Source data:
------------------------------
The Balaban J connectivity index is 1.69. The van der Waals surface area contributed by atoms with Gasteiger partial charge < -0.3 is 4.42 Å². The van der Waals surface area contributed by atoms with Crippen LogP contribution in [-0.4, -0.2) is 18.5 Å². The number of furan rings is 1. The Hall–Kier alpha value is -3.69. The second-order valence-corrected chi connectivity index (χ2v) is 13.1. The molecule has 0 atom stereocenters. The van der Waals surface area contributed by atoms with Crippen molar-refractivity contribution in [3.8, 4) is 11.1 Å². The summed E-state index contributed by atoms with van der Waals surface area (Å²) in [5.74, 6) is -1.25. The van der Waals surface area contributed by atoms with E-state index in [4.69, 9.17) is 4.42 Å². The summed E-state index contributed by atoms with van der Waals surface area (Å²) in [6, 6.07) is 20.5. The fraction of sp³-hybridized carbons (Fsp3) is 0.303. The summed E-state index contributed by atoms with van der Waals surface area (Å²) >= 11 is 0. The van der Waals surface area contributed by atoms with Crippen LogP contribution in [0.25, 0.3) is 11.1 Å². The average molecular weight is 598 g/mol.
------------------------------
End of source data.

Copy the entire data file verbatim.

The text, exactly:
The Balaban J connectivity index is 1.69. The van der Waals surface area contributed by atoms with Gasteiger partial charge < -0.3 is 4.42 Å². The van der Waals surface area contributed by atoms with Crippen LogP contribution in [-0.4, -0.2) is 18.5 Å². The number of furan rings is 1. The Hall–Kier alpha value is -3.69. The second-order valence-corrected chi connectivity index (χ2v) is 13.1. The molecule has 0 atom stereocenters. The van der Waals surface area contributed by atoms with Crippen molar-refractivity contribution in [3.8, 4) is 11.1 Å². The summed E-state index contributed by atoms with van der Waals surface area (Å²) in [5.74, 6) is -1.25. The van der Waals surface area contributed by atoms with E-state index in [4.69, 9.17) is 4.42 Å². The summed E-state index contributed by atoms with van der Waals surface area (Å²) in [6, 6.07) is 20.5. The fraction of sp³-hybridized carbons (Fsp3) is 0.303. The summed E-state index contributed by atoms with van der Waals surface area (Å²) >= 11 is 0. The van der Waals surface area contributed by atoms with Crippen LogP contribution in [0.25, 0.3) is 11.1 Å². The average molecular weight is 598 g/mol.